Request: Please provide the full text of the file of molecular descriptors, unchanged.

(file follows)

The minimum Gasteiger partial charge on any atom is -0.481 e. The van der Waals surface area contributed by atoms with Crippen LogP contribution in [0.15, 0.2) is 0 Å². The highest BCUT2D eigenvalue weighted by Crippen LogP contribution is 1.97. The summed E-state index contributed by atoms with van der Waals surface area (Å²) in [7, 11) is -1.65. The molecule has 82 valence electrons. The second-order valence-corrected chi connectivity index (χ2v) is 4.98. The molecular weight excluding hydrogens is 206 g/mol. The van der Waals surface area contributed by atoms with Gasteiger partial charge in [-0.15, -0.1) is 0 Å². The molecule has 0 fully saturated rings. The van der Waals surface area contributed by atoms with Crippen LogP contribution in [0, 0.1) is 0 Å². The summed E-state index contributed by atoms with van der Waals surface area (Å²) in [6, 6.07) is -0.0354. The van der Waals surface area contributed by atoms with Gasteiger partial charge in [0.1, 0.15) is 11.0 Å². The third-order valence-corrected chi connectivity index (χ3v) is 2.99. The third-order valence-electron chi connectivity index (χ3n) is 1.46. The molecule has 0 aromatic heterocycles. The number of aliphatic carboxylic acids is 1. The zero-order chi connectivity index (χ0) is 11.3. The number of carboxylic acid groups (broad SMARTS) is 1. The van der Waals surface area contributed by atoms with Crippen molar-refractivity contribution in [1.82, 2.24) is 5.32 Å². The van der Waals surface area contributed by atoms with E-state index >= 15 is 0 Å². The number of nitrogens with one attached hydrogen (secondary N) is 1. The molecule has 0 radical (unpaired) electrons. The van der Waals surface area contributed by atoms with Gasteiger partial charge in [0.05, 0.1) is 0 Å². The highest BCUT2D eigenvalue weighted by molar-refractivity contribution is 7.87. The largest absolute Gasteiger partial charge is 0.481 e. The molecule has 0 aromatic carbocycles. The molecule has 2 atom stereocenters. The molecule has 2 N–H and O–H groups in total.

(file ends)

The minimum Gasteiger partial charge on any atom is -0.481 e. The van der Waals surface area contributed by atoms with Crippen LogP contribution in [0.15, 0.2) is 0 Å². The highest BCUT2D eigenvalue weighted by Crippen LogP contribution is 1.97. The summed E-state index contributed by atoms with van der Waals surface area (Å²) in [7, 11) is -1.65. The molecule has 82 valence electrons. The second-order valence-corrected chi connectivity index (χ2v) is 4.98. The molecular weight excluding hydrogens is 206 g/mol. The van der Waals surface area contributed by atoms with Gasteiger partial charge in [-0.15, -0.1) is 0 Å². The molecule has 0 fully saturated rings. The van der Waals surface area contributed by atoms with Crippen LogP contribution in [0, 0.1) is 0 Å². The summed E-state index contributed by atoms with van der Waals surface area (Å²) in [6, 6.07) is -0.0354. The van der Waals surface area contributed by atoms with Gasteiger partial charge in [0.1, 0.15) is 11.0 Å². The third-order valence-corrected chi connectivity index (χ3v) is 2.99. The third-order valence-electron chi connectivity index (χ3n) is 1.46. The molecule has 0 aromatic heterocycles. The number of aliphatic carboxylic acids is 1. The zero-order chi connectivity index (χ0) is 11.3. The number of carboxylic acid groups (broad SMARTS) is 1. The van der Waals surface area contributed by atoms with Crippen molar-refractivity contribution in [1.82, 2.24) is 5.32 Å². The van der Waals surface area contributed by atoms with E-state index >= 15 is 0 Å². The number of nitrogens with one attached hydrogen (secondary N) is 1. The molecule has 0 radical (unpaired) electrons. The van der Waals surface area contributed by atoms with Gasteiger partial charge in [0.05, 0.1) is 0 Å². The highest BCUT2D eigenvalue weighted by molar-refractivity contribution is 7.87. The largest absolute Gasteiger partial charge is 0.481 e. The molecule has 0 aromatic carbocycles. The molecule has 2 atom stereocenters. The molecule has 2 N–H and O–H groups in total.